Assigning tasks effectively
"Giving someone a task? These five straightforward steps are critical to success."
Make the task meaningful
The background and context to a task will give it more meaning for people. Why is this job important now? What is the rationale behind it? Are there particular stakeholders for whom this is especially important?
It may help to be explicit about how much this means to the team, and spell out the impact that success will have ( and, perhaps, the consequences of failure). Painting the bigger picture in this way will make the tasks more meaningful and bring out the best in people.
Make your expectations clear
Spell out precisely what you expect and a date for its achievement. Express your confidence in the person’s ability to achieve the task even if it is stretching for them. That is why you are entrusting them with it.
Describe what a good result will look like, and any particular expectations you have of particular individuals. Who is responsible for what, to whom, by when? Who will be expected to work alongside whom, and how do their responsibilities inter-lock?
If there is potential for confusion in decision-making responsibilities, be explicit about who has responsibilities for what decisions.
Explain how results will be reviewed
You will probably have a timetable in mind for a regular review of progress so that you can keep abreast of progress – without micro-managing. Who will be involved in that review, and what will you expect to see on the review dates?
The person you are assigning the task to will also want feedback at this review. Giving regular, knowledgeable and accurate feedback is an essential part of the motivation and high performance cycle. Our giving constructive feedback page has all the tips you need to do this well.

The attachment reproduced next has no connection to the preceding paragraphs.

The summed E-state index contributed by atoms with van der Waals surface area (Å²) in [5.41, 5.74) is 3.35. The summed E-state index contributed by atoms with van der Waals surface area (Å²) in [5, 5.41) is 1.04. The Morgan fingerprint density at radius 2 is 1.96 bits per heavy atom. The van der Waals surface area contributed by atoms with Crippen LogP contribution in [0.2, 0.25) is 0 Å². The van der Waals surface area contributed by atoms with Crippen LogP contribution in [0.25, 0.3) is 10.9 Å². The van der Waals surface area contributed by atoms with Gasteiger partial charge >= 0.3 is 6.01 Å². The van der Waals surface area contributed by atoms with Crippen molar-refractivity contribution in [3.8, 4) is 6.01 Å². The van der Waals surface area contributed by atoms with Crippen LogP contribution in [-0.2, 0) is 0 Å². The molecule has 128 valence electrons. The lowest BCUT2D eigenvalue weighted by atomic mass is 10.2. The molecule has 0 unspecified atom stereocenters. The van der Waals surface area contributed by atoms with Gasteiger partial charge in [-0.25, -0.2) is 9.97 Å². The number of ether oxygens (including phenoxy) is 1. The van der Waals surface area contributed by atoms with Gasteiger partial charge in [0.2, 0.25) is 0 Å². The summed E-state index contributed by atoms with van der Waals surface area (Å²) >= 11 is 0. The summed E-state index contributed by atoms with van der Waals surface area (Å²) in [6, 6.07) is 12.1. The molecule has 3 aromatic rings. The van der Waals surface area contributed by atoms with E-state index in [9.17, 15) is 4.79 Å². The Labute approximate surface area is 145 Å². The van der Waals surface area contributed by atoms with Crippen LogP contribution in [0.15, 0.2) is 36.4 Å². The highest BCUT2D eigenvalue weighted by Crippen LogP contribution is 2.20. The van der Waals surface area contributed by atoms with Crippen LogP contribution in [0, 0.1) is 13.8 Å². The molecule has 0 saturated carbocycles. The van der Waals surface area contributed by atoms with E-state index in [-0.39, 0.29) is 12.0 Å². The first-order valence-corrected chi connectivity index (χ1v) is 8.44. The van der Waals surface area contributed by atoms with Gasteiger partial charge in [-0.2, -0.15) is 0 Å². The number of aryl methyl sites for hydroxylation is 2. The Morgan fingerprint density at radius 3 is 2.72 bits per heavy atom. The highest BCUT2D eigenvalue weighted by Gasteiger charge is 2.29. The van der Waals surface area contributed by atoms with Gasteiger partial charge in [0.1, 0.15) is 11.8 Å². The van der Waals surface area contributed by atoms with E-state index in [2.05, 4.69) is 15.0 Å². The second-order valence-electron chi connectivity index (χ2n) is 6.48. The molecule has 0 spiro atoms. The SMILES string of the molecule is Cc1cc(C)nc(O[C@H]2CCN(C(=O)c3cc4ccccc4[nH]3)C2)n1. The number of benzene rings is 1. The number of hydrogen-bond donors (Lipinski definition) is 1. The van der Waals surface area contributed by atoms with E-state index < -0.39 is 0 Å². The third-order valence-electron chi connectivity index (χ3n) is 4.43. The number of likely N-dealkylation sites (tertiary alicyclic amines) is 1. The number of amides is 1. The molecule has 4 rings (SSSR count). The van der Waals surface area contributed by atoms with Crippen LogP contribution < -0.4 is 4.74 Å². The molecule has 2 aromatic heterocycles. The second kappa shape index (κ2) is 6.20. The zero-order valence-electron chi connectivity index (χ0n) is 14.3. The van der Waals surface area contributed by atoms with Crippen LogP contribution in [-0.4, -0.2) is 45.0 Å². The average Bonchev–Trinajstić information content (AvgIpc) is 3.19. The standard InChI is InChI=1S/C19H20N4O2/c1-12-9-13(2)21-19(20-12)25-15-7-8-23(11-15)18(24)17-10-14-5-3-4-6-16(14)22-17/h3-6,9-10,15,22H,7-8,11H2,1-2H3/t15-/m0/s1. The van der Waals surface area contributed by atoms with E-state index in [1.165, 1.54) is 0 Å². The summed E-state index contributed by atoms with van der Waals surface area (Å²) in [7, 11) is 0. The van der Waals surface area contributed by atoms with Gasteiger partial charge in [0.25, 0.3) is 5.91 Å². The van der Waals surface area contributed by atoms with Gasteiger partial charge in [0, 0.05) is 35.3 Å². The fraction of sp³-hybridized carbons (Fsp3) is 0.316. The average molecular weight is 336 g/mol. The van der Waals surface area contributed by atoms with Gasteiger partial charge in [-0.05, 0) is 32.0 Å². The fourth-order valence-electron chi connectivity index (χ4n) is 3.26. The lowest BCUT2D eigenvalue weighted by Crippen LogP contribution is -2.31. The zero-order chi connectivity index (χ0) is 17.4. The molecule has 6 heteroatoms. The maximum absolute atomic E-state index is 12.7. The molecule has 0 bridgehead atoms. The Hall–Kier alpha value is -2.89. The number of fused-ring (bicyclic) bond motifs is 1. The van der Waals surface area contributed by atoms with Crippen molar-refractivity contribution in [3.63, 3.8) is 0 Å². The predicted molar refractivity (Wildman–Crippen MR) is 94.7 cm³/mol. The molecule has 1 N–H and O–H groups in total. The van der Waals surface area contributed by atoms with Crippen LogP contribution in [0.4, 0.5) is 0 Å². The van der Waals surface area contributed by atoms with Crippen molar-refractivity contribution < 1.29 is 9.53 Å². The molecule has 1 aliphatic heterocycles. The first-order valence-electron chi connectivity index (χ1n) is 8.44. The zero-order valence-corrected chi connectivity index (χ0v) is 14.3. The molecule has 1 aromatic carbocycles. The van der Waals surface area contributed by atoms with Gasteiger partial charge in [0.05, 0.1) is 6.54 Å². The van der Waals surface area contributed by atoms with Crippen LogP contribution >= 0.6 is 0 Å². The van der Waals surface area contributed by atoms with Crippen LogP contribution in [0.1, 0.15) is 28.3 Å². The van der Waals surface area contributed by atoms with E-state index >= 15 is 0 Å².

Outline the resources and support available
Finally, outline the resources that the team or individual will have access to, to help them do the job. Will they have extra staff, finance, materials, hardware, software, access to information and so on?
Let the person know who they can go to with questions or problems, and what level of support they can expect. Make sure you inform the people who you have said will provide support.
The four steps above have been described in a very one-directional, top-down, way. But even if you are “assigning” a task to someone (rather than having an early discussion with someone about whether they should do it), the most important part of the discussion will be listening carefully to how the person reacts, answering questions, responding to suggestions and concerns and so on. The active listening page will help you get this right.
The conclusion of this dialogue should be that you forge a well understood agreement with the other person about what is being expected from them. That clarity of expectation is the first step to successful achievement.
The aim of this exercise is to help you give more constructive feedback to other people.